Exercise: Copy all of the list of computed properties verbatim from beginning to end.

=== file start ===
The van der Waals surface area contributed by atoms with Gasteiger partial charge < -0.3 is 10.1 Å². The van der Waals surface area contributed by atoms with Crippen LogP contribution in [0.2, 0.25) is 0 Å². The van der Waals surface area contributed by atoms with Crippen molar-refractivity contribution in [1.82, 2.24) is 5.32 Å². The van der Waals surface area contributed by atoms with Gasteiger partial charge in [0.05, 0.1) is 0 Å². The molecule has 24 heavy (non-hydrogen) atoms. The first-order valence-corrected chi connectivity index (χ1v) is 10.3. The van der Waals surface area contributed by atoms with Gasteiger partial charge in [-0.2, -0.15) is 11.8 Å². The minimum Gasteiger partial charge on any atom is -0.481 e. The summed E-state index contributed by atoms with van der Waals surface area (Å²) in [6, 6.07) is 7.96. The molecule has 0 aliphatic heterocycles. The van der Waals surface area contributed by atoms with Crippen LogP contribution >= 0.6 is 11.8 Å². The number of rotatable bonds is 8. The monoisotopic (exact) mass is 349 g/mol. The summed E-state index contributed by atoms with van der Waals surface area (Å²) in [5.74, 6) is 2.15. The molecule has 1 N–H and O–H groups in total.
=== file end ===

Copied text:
The van der Waals surface area contributed by atoms with Gasteiger partial charge < -0.3 is 10.1 Å². The van der Waals surface area contributed by atoms with Crippen LogP contribution in [0.2, 0.25) is 0 Å². The van der Waals surface area contributed by atoms with Crippen molar-refractivity contribution in [1.82, 2.24) is 5.32 Å². The van der Waals surface area contributed by atoms with Gasteiger partial charge in [0.05, 0.1) is 0 Å². The molecule has 24 heavy (non-hydrogen) atoms. The first-order valence-corrected chi connectivity index (χ1v) is 10.3. The van der Waals surface area contributed by atoms with Gasteiger partial charge in [-0.2, -0.15) is 11.8 Å². The minimum Gasteiger partial charge on any atom is -0.481 e. The summed E-state index contributed by atoms with van der Waals surface area (Å²) in [6, 6.07) is 7.96. The molecule has 0 aliphatic heterocycles. The van der Waals surface area contributed by atoms with Crippen LogP contribution >= 0.6 is 11.8 Å². The number of rotatable bonds is 8. The monoisotopic (exact) mass is 349 g/mol. The summed E-state index contributed by atoms with van der Waals surface area (Å²) in [5.74, 6) is 2.15. The molecule has 1 N–H and O–H groups in total.